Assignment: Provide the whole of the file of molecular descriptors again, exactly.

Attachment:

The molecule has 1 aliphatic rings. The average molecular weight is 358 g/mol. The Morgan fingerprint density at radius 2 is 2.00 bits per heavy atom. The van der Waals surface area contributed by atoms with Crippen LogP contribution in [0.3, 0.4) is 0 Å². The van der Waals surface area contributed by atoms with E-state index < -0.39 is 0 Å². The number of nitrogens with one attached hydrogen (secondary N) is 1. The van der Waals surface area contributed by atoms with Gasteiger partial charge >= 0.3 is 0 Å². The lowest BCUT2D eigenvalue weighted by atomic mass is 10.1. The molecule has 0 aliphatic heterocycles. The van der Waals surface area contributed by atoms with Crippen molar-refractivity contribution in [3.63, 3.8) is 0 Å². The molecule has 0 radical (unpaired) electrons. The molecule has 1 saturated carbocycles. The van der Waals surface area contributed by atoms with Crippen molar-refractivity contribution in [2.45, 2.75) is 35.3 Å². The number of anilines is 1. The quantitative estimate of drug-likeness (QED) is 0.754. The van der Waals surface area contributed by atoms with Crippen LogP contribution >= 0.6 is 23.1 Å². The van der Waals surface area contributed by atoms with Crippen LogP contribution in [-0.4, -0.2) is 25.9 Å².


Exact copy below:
The molecule has 1 aliphatic rings. The average molecular weight is 358 g/mol. The Morgan fingerprint density at radius 2 is 2.00 bits per heavy atom. The van der Waals surface area contributed by atoms with Crippen LogP contribution in [0.3, 0.4) is 0 Å². The van der Waals surface area contributed by atoms with E-state index < -0.39 is 0 Å². The number of nitrogens with one attached hydrogen (secondary N) is 1. The van der Waals surface area contributed by atoms with Gasteiger partial charge >= 0.3 is 0 Å². The lowest BCUT2D eigenvalue weighted by atomic mass is 10.1. The molecule has 0 aliphatic heterocycles. The van der Waals surface area contributed by atoms with Crippen molar-refractivity contribution in [3.63, 3.8) is 0 Å². The molecule has 0 radical (unpaired) electrons. The molecule has 1 saturated carbocycles. The van der Waals surface area contributed by atoms with Crippen molar-refractivity contribution in [2.45, 2.75) is 35.3 Å². The number of anilines is 1. The quantitative estimate of drug-likeness (QED) is 0.754. The van der Waals surface area contributed by atoms with Crippen LogP contribution >= 0.6 is 23.1 Å². The van der Waals surface area contributed by atoms with Crippen LogP contribution in [-0.4, -0.2) is 25.9 Å².